You're reinventing the wheel and in the process using a non-standard and poorly implemented equals method. If later someone else tries to use your code, extends the class, and then uses the super.equals method in their equals override, they'd be in for a rude shock.

  10. #10
    arefeh is offline Member
    Join Date
    Dec 2009
    Posts
    76
    Rep Power
    0

    Default

    Hello
    I am sorry if my question is low level. because I am beginner in java, I can learn things better with asking question.
    -in first post, I asked about primitive data types. In java, they are not object. They are simple that do not have behavio(u)r.

    From: Bruce[1].Eckel.Thinking.In.Java.4th.Edition.Dec.2007.eBook-BBL
    One group of types,which you will use quite often in your programming, gets special treatment. You can think of these as primitive types. The reason for the special treatment is that to creat an object with new-especialy a small,simple variable-is not very efficient, because new places objects on the heap. For these types Java falls back on the approach taken by C and C++. That is, instead of creating the variable by using new, an “automatic” variable is created that is not a reference. The variable holds the value directly, and it is placed on the stack, so it is much more efficient.
    Java determines the size of each primitive type. These sizes do not change from one machine architecture to another as they do in most languages. This size invariance is one reason Java programs are more portable than programs in most other languages.
    Now, where are these primitive data types when JDK instuled? Are these just for compiler is visible? I did not find file or folder about them.

  11. #11
    r035198x is offline Senior Member
    Join Date
    Aug 2009
    Posts
    2,388
    Rep Power
    7

    Default

    What? Are you looking for a folder containing ints and longs and chars on your harddrive somewhere?

  12. #12
    [RaIdEn] is offline Senior Member
    Join Date
    Oct 2009
    Location
    California,US
    Posts
    201
    Rep Power
    5

    Default

    Quote Originally Posted by arefeh View Post
    Hello
    I am sorry if my question is low level. because I am beginner in java, I can learn things better with asking question.
    -in first post, I asked about primitive data types. In java, they are not object. They are simple that do not have behavio(u)r.



    Now, where are these primitive data types when JDK instuled? Are these just for compiler is visible? I did not find file or folder about them.
    so you looking for the location of the primitive data types folder.they will be defiend inside JDK ofcourse. Those data types are not for compiler visibility.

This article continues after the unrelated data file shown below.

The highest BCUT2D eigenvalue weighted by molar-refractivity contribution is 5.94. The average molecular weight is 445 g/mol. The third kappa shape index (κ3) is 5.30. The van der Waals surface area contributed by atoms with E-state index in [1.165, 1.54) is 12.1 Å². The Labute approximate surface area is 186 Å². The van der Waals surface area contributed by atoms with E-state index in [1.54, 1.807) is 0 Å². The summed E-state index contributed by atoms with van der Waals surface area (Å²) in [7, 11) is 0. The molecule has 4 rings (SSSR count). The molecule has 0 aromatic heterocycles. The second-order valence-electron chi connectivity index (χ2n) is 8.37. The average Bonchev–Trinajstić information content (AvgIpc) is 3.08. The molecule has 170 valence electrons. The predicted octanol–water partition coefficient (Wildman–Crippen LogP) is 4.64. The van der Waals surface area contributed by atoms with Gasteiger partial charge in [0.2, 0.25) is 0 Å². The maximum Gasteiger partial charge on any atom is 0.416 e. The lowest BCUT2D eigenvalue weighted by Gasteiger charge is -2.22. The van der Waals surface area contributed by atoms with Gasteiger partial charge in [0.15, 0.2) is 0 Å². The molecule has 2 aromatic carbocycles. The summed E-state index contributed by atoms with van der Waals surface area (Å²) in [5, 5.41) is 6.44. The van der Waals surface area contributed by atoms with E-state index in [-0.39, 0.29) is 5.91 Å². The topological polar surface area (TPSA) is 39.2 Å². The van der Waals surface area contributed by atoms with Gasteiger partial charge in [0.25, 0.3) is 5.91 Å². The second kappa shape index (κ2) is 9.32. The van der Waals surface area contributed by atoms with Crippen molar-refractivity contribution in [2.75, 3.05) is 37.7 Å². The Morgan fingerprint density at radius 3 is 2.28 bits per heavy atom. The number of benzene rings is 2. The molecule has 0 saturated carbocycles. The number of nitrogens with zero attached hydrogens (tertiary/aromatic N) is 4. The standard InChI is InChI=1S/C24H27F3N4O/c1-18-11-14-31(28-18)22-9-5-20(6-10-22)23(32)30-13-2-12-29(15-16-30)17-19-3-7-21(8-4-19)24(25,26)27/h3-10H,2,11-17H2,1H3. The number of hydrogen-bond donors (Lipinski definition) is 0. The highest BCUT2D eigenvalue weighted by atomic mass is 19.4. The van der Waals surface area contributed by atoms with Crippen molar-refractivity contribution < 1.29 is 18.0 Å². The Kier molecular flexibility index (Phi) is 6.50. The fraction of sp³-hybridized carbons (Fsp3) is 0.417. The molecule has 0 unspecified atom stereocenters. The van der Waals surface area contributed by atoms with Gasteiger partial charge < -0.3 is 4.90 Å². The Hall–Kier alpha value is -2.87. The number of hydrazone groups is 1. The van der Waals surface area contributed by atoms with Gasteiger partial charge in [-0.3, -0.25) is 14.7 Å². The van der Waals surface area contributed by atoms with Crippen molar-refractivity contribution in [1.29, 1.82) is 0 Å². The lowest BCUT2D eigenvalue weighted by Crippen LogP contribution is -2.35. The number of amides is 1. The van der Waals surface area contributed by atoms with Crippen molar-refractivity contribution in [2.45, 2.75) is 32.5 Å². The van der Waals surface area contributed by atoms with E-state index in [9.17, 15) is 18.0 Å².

i'll give u reason why they're not

    whenever you compile your code the compiler puts those in a seperate stack. which has unique addresses on it. they can be accessed in runtime. I mean
    int x =2;

    System.out.println(x);

    1st line puts inside the stack.
    2nd when executed. it prints the value of x.

    so they're not meant for compiler visibilty. they just give aid coders for a meaningful output too.

    if you do int x and suddenly you get a string.that would suck wouldnt it

  13. #13
    arefeh is offline Member
    Join Date
    Dec 2009
    Posts
    76
    Rep Power
    0

    Default

    Hello

    What? Are you looking for a folder containing ints and longs and chars on your harddrive somewhere?
    For me the behavio(u)r of compiler is attractive that a compiler how knows this data type is primitive or non-primitive, or these are where and ….
    In my idea, if anyone knows behavio(u)r of compiler, understanding of programs becomes easier.
    However, I thank you that pay attention and answer my questions.

  14. #14
    [RaIdEn] is offline Senior Member
    Join Date
    Oct 2009
    Location
    California,US
    Posts
    201
    Rep Power
    5

Similar Threads

  1. equals error
    By sysout in forum JavaServer Pages (JSP) and JSTL
    Replies: 0
    Last Post: 11-06-2009, 03:23 AM
  2. == is same as .equals()??
    By DrMath in forum New To Java
    Replies: 1
    Last Post: 09-30-2009, 04:57 AM
  3. equals method
    By mani_miit in forum Advanced Java
    Replies: 7
    Last Post: 09-09-2009, 10:26 PM
  4. equals method
    By timkd127 in forum New To Java
    Replies: 2
    Last Post: 01-24-2009, 06:52 PM
  5. Replies: 0
    Last Post: 01-25-2008, 11:13 PM

Posting Permissions

  • You may not post new threads
  • You may not post replies
  • You may not post attachments
  • You may not edit your posts
  •